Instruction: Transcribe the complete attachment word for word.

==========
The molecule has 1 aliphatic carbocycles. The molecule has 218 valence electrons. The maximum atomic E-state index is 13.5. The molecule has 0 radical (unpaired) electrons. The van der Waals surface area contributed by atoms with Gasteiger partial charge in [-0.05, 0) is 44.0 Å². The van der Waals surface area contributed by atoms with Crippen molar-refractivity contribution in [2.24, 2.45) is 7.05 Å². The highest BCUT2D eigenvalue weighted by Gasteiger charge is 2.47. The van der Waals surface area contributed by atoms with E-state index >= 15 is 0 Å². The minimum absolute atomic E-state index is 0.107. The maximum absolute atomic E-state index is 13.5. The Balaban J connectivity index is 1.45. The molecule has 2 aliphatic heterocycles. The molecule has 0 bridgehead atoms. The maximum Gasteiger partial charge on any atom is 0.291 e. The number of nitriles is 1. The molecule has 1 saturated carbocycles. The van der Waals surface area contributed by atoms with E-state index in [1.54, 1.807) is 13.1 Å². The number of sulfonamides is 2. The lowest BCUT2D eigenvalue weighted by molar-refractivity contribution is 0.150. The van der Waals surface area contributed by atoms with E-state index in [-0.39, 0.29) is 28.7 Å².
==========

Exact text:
The molecule has 1 aliphatic carbocycles. The molecule has 218 valence electrons. The maximum atomic E-state index is 13.5. The molecule has 0 radical (unpaired) electrons. The van der Waals surface area contributed by atoms with Gasteiger partial charge in [-0.05, 0) is 44.0 Å². The van der Waals surface area contributed by atoms with Crippen molar-refractivity contribution in [2.24, 2.45) is 7.05 Å². The highest BCUT2D eigenvalue weighted by Gasteiger charge is 2.47. The van der Waals surface area contributed by atoms with E-state index >= 15 is 0 Å². The minimum absolute atomic E-state index is 0.107. The maximum absolute atomic E-state index is 13.5. The Balaban J connectivity index is 1.45. The molecule has 2 aliphatic heterocycles. The molecule has 0 bridgehead atoms. The maximum Gasteiger partial charge on any atom is 0.291 e. The number of nitriles is 1. The molecule has 1 saturated carbocycles. The van der Waals surface area contributed by atoms with E-state index in [1.54, 1.807) is 13.1 Å². The number of sulfonamides is 2. The lowest BCUT2D eigenvalue weighted by molar-refractivity contribution is 0.150. The van der Waals surface area contributed by atoms with E-state index in [-0.39, 0.29) is 28.7 Å².